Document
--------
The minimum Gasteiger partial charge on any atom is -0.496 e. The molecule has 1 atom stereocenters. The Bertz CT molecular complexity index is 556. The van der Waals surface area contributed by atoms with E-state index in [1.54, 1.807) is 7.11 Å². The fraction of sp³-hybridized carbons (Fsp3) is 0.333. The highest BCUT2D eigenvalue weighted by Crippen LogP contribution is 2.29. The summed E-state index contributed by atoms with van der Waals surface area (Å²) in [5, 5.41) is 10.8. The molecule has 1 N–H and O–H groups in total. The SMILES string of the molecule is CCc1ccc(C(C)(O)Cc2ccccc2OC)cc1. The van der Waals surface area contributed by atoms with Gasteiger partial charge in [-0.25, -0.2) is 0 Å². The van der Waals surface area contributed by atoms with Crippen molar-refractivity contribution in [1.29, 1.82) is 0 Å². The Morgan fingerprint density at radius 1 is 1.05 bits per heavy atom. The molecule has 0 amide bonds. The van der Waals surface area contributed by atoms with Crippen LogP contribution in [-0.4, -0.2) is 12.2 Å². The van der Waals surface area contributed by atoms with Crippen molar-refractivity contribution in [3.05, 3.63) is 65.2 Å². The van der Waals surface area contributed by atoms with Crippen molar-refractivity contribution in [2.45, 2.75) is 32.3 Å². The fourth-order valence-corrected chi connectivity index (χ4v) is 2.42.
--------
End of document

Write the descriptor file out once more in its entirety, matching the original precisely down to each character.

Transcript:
The minimum Gasteiger partial charge on any atom is -0.496 e. The molecule has 1 atom stereocenters. The Bertz CT molecular complexity index is 556. The van der Waals surface area contributed by atoms with E-state index in [1.54, 1.807) is 7.11 Å². The fraction of sp³-hybridized carbons (Fsp3) is 0.333. The highest BCUT2D eigenvalue weighted by Crippen LogP contribution is 2.29. The summed E-state index contributed by atoms with van der Waals surface area (Å²) in [5, 5.41) is 10.8. The molecule has 1 N–H and O–H groups in total. The SMILES string of the molecule is CCc1ccc(C(C)(O)Cc2ccccc2OC)cc1. The van der Waals surface area contributed by atoms with Gasteiger partial charge in [-0.25, -0.2) is 0 Å². The van der Waals surface area contributed by atoms with Crippen molar-refractivity contribution in [1.29, 1.82) is 0 Å². The Morgan fingerprint density at radius 1 is 1.05 bits per heavy atom. The molecule has 0 amide bonds. The van der Waals surface area contributed by atoms with Crippen LogP contribution in [-0.4, -0.2) is 12.2 Å². The van der Waals surface area contributed by atoms with Crippen molar-refractivity contribution in [3.05, 3.63) is 65.2 Å². The van der Waals surface area contributed by atoms with Crippen molar-refractivity contribution in [2.45, 2.75) is 32.3 Å². The fourth-order valence-corrected chi connectivity index (χ4v) is 2.42.